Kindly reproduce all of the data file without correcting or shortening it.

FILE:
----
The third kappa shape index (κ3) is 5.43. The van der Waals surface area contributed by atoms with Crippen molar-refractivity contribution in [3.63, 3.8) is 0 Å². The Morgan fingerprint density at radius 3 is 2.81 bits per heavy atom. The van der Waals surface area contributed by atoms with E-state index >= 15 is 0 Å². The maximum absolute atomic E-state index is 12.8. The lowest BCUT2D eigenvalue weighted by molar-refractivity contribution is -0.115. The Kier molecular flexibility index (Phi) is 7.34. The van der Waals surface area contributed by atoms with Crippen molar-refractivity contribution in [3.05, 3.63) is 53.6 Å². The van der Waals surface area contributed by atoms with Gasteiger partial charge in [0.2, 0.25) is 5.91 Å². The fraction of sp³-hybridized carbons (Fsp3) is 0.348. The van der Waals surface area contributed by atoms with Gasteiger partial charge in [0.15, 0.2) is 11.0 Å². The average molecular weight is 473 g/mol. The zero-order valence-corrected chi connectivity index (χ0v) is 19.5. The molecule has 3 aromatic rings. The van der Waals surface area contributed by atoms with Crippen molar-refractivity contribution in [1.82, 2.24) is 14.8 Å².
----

The third kappa shape index (κ3) is 5.43. The van der Waals surface area contributed by atoms with Crippen molar-refractivity contribution in [3.63, 3.8) is 0 Å². The Morgan fingerprint density at radius 3 is 2.81 bits per heavy atom. The van der Waals surface area contributed by atoms with E-state index >= 15 is 0 Å². The maximum absolute atomic E-state index is 12.8. The lowest BCUT2D eigenvalue weighted by molar-refractivity contribution is -0.115. The Kier molecular flexibility index (Phi) is 7.34. The van der Waals surface area contributed by atoms with Crippen molar-refractivity contribution in [3.05, 3.63) is 53.6 Å². The van der Waals surface area contributed by atoms with Gasteiger partial charge in [0.2, 0.25) is 5.91 Å². The fraction of sp³-hybridized carbons (Fsp3) is 0.348. The van der Waals surface area contributed by atoms with Gasteiger partial charge in [0.15, 0.2) is 11.0 Å². The average molecular weight is 473 g/mol. The zero-order valence-corrected chi connectivity index (χ0v) is 19.5. The molecule has 3 aromatic rings. The van der Waals surface area contributed by atoms with Crippen molar-refractivity contribution in [1.82, 2.24) is 14.8 Å².